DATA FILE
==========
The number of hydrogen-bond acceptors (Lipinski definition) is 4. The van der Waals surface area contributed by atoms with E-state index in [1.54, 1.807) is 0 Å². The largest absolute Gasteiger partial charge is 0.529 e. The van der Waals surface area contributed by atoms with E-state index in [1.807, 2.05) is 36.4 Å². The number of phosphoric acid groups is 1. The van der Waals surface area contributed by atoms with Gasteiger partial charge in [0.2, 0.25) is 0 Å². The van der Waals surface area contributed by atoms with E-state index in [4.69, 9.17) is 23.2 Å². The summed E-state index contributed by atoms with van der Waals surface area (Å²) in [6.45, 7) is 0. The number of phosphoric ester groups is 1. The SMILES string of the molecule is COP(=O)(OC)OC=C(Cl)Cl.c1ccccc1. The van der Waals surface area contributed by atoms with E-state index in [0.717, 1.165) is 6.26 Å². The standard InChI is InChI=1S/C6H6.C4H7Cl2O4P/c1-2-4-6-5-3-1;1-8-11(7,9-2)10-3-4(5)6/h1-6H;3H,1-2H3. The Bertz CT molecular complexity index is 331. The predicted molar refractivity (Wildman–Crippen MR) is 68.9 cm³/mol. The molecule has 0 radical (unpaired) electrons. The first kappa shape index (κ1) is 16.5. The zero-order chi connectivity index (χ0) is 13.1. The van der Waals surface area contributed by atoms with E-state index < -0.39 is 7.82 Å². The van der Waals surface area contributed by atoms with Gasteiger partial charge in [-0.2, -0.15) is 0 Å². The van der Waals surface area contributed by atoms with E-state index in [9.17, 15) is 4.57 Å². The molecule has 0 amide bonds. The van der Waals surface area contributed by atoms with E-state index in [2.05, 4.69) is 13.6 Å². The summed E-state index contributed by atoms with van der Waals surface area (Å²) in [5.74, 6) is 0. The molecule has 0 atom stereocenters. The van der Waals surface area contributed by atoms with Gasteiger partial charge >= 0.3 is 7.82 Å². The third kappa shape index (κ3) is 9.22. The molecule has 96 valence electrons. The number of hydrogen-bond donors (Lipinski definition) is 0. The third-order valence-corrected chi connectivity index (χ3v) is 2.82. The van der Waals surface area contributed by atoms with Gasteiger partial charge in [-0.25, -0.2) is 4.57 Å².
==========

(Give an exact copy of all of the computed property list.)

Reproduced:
The number of hydrogen-bond acceptors (Lipinski definition) is 4. The van der Waals surface area contributed by atoms with E-state index in [1.54, 1.807) is 0 Å². The largest absolute Gasteiger partial charge is 0.529 e. The van der Waals surface area contributed by atoms with E-state index in [1.807, 2.05) is 36.4 Å². The number of phosphoric acid groups is 1. The van der Waals surface area contributed by atoms with Gasteiger partial charge in [0.2, 0.25) is 0 Å². The van der Waals surface area contributed by atoms with E-state index in [4.69, 9.17) is 23.2 Å². The summed E-state index contributed by atoms with van der Waals surface area (Å²) in [6.45, 7) is 0. The number of phosphoric ester groups is 1. The SMILES string of the molecule is COP(=O)(OC)OC=C(Cl)Cl.c1ccccc1. The van der Waals surface area contributed by atoms with E-state index in [0.717, 1.165) is 6.26 Å². The standard InChI is InChI=1S/C6H6.C4H7Cl2O4P/c1-2-4-6-5-3-1;1-8-11(7,9-2)10-3-4(5)6/h1-6H;3H,1-2H3. The Bertz CT molecular complexity index is 331. The predicted molar refractivity (Wildman–Crippen MR) is 68.9 cm³/mol. The molecule has 0 radical (unpaired) electrons. The first kappa shape index (κ1) is 16.5. The zero-order chi connectivity index (χ0) is 13.1. The van der Waals surface area contributed by atoms with E-state index < -0.39 is 7.82 Å². The van der Waals surface area contributed by atoms with Gasteiger partial charge in [-0.2, -0.15) is 0 Å². The van der Waals surface area contributed by atoms with E-state index in [9.17, 15) is 4.57 Å². The molecule has 0 amide bonds. The van der Waals surface area contributed by atoms with E-state index in [2.05, 4.69) is 13.6 Å². The summed E-state index contributed by atoms with van der Waals surface area (Å²) in [5.74, 6) is 0. The molecule has 0 atom stereocenters. The van der Waals surface area contributed by atoms with Gasteiger partial charge >= 0.3 is 7.82 Å². The third kappa shape index (κ3) is 9.22. The molecule has 96 valence electrons. The number of hydrogen-bond donors (Lipinski definition) is 0. The third-order valence-corrected chi connectivity index (χ3v) is 2.82. The van der Waals surface area contributed by atoms with Gasteiger partial charge in [-0.25, -0.2) is 4.57 Å².